How grief led Nelly Attar to become the first Arab woman to conquer K2

The mountaineer talks about the grit and perseverance it took to climb one of the deadliest peaks in the world

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Photo by Neeraj Murali
Photo by Neeraj Murali

Somya Mehta

Published: Thu 25 Aug 2022, 6:04 PM

Last updated: Thu 16 Mar 2023, 11:56 PM

Climbing a mountain is a lot like deciphering life. You go through ups and downs, you fall, you cry, you laugh, you get back up. No matter how hard (or cold) it gets, you carry on. Much like life, you will never know what’s about to hit you, but the journey is yours and yours alone. One such unique journey is that of Nelly Attar, who, on July 22, became the first ever Arab woman to summit the world’s second-highest peak after Mount Everest. At 8,611 metres above sea level, K2 lies in Pakistan’s Karakoram range and is commonly referred to as the ‘savage mountain’ due to its unforgiving terrain and extremely challenging weather conditions. Amongst the deadliest mountains to climb, K2 has one of the highest death rates in the world. For every four people that climb the mountain, one person dies.

Despite these terrifying statistics, the mountain in Pakistan welcomed a record-breaking number of climbers this year. Even in this particular expedition, which saw Nelly to be amongst the first ones to emerge atop K2 summit, the Lebanese mountaineer was joined by four other Arabs in the journey. And while a key factor in this sudden surge was the pent-up demand for mountain climbing due to pandemic-driven restrictions, it wasn’t the sole reason for Nelly to accomplish this daredevil feat.

“I cried for 30 minutes straight once I reached the summit,” says the Lebanese mountaineer. “I was thinking of all the people that led me to this journey — especially my family. It was his faith and blessings that got me there.” Nelly lost her father a year and a half ago and dedicated this victory to honour his legacy and the support of her family. “Ever since my father passed away, that feeling of wanting to do something more demanding — something that would take me to another level, encourage me to take bigger risks — was running deep inside me. On a day that was very dark for me, I felt like I wanted to have something to look forward to,” says Nelly. “I wanted to help push myself forward through the grief I was experiencing.”

Win for the family

A former psychologist, Nelly was born and raised in Saudi Arabia and currently divides her time between Saudi and the UAE. In 2017, she became the owner of Saudi Arabia’s first dance studio, cultivating a culture of active lifestyle in the region, which also led her to win the fitness influencer of the year award. “Movement has been medicinal for me. I wouldn’t be able to move on if it wasn’t for sports,” she adds.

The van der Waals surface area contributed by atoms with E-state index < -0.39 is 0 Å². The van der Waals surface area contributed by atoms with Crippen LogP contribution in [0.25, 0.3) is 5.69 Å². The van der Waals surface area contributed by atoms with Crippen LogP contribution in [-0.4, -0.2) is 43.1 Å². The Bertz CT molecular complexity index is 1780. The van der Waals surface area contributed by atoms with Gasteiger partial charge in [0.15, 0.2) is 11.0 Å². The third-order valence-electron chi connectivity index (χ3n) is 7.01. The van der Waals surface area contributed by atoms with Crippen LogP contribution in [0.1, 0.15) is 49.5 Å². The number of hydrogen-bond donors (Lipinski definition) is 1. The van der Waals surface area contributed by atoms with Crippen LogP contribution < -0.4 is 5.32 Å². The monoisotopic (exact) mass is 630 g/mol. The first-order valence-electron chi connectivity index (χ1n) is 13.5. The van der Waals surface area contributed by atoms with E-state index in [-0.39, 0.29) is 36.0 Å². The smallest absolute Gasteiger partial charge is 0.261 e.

When it comes to honouring her achievements, the 32-year-old mountaineer doesn’t have to think twice while attributing all her wins — big and small — to her parents. “Both my parents have shaped me into who I am today,” says Nelly. “My father worked in different industries, he travelled, he loved sports, and he loved the simple life. He was someone who brought light into people’s lives,” Her eyes well up with fond memories of her late father. “I love the simple outdoors lifestyle just like my dad and take risks like my mum. She doesn’t take ‘no’ for an answer. My parents supported me through all my phases. My dad and I went to Kenya on a photography trip and we ended up climbing Mount Kenya together. It was my first mountain, I was only 17,” she adds, recounting the first spark of her love affair with the mountains. “My parents instilled this seed within me to be authentic. I don’t know how to be otherwise.”

Would she go ahead with her expedition if her parents weren’t on board? The answer is a firm ‘no’. In October 2020, when the airport opened up in Saudi, Nelly was going to climb Ama Dablam, one of the most technical 6,000-metre peaks to climb in Nepal. “I was going to visit my father first after not having seen him for nine months due to the pandemic and then head to Nepal and my father told me not to go ahead,” she recounts. “It was the first time ever he said ‘no’ to me. He sent me a voicemail, saying he doesn’t have a good feeling about it. I still have that voicemail. He said, ‘Come see me and spend extra time with me. Don’t go to the mountain.’ I agreed because I’ve always honoured what my parents say. Right after that trip, my dad passed away,” mentions Nelly. “So, I’m not going to climb if they say no.”

Sowing the seeds

The first time she ever thought of climbing K2, however, was when she summited Mount Everest in 2019. “Everest is the highest mountain but K2 is one of the hardest. In the mountaineering world, there’s a very big distinction,” she mentions, adding that Everest is usually considered to be more commercial, whereas “K2 is a completely different ballgame”. And that’s exactly what appealed to her. “K2 has such a notorious reputation for being extremely difficult, strenuous and technical. It can be very unforgiving. So, it had been on my mind but my father passing away led me to take the plunge,” she adds.

Unlike other adventure sports, the efforts that go into preparing for a strenuous mountain expedition are continuous, well-thought-out and planned to a T. “When I ran this idea past my guide, he immediately started asking me about my training and fitness levels,” says Nelly, who had summited approximately 17 peaks before K2 and has finished another six climbs, as we read this, including Switzerland’s majestic Matterhorn.

Before K2, Nelly’s coach Michael McCastle suggested she climbs Ama Dablam, which is a prerequisite for climbing K2. “It was a very impulsive decision, I ended up deciding two weeks before I actually had to leave and hadn’t trained for it. It was a great way for me to see where I stood and where my fitness levels were. I was writing down everything, how I felt, what I ate, what I wore,” says Nelly, adding that this is the most she had ever trained for an expedition.